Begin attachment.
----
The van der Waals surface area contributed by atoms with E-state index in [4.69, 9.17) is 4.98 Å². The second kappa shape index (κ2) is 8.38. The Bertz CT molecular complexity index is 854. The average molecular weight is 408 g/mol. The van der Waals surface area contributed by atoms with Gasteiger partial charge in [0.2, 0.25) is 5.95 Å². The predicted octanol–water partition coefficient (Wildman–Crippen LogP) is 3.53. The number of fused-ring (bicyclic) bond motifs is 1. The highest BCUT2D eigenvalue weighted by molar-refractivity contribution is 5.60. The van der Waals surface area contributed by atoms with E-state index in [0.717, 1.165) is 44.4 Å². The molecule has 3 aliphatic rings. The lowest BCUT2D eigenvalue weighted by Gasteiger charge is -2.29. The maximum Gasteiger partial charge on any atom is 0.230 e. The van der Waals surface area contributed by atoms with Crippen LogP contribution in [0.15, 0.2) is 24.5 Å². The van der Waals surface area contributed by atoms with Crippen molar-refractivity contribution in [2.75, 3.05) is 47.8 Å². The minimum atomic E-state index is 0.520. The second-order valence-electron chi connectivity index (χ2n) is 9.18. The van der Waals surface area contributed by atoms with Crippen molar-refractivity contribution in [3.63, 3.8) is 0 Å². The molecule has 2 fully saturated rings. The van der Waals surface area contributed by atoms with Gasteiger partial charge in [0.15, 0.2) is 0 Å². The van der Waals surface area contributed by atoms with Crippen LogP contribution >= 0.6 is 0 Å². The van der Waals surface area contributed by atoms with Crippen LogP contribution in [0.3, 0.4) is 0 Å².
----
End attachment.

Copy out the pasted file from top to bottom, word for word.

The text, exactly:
The van der Waals surface area contributed by atoms with E-state index in [4.69, 9.17) is 4.98 Å². The second kappa shape index (κ2) is 8.38. The Bertz CT molecular complexity index is 854. The average molecular weight is 408 g/mol. The van der Waals surface area contributed by atoms with Gasteiger partial charge in [0.2, 0.25) is 5.95 Å². The predicted octanol–water partition coefficient (Wildman–Crippen LogP) is 3.53. The number of fused-ring (bicyclic) bond motifs is 1. The highest BCUT2D eigenvalue weighted by molar-refractivity contribution is 5.60. The van der Waals surface area contributed by atoms with E-state index in [0.717, 1.165) is 44.4 Å². The molecule has 3 aliphatic rings. The lowest BCUT2D eigenvalue weighted by Gasteiger charge is -2.29. The maximum Gasteiger partial charge on any atom is 0.230 e. The van der Waals surface area contributed by atoms with Crippen LogP contribution in [0.15, 0.2) is 24.5 Å². The van der Waals surface area contributed by atoms with Crippen molar-refractivity contribution in [2.75, 3.05) is 47.8 Å². The minimum atomic E-state index is 0.520. The second-order valence-electron chi connectivity index (χ2n) is 9.18. The van der Waals surface area contributed by atoms with Crippen molar-refractivity contribution in [3.63, 3.8) is 0 Å². The molecule has 2 fully saturated rings. The van der Waals surface area contributed by atoms with Gasteiger partial charge in [0.15, 0.2) is 0 Å². The van der Waals surface area contributed by atoms with Crippen LogP contribution >= 0.6 is 0 Å². The van der Waals surface area contributed by atoms with Crippen LogP contribution in [0.3, 0.4) is 0 Å².